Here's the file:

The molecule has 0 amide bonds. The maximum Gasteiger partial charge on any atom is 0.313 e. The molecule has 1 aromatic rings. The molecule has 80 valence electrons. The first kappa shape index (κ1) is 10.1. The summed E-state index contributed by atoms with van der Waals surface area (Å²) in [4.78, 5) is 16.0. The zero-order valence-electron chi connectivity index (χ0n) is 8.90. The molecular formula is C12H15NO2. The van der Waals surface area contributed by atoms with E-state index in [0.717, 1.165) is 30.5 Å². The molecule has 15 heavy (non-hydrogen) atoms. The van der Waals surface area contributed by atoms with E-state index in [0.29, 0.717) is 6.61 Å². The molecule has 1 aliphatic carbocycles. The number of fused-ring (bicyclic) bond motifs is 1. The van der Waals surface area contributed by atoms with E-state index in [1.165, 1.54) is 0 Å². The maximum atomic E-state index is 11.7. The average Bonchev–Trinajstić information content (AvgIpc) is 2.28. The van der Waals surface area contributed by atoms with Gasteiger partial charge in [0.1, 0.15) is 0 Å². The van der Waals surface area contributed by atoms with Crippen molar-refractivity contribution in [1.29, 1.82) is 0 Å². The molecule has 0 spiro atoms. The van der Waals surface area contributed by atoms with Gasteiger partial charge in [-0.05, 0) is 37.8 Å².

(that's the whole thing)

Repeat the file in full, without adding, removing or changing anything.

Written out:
The molecule has 0 amide bonds. The maximum Gasteiger partial charge on any atom is 0.313 e. The molecule has 1 aromatic rings. The molecule has 80 valence electrons. The first kappa shape index (κ1) is 10.1. The summed E-state index contributed by atoms with van der Waals surface area (Å²) in [4.78, 5) is 16.0. The zero-order valence-electron chi connectivity index (χ0n) is 8.90. The molecular formula is C12H15NO2. The van der Waals surface area contributed by atoms with E-state index in [0.717, 1.165) is 30.5 Å². The molecule has 15 heavy (non-hydrogen) atoms. The van der Waals surface area contributed by atoms with E-state index in [0.29, 0.717) is 6.61 Å². The molecule has 1 aliphatic carbocycles. The number of fused-ring (bicyclic) bond motifs is 1. The van der Waals surface area contributed by atoms with E-state index in [1.165, 1.54) is 0 Å². The maximum atomic E-state index is 11.7. The average Bonchev–Trinajstić information content (AvgIpc) is 2.28. The van der Waals surface area contributed by atoms with Gasteiger partial charge in [0.1, 0.15) is 0 Å². The van der Waals surface area contributed by atoms with Crippen molar-refractivity contribution in [1.29, 1.82) is 0 Å². The molecule has 0 spiro atoms. The van der Waals surface area contributed by atoms with Gasteiger partial charge in [-0.05, 0) is 37.8 Å².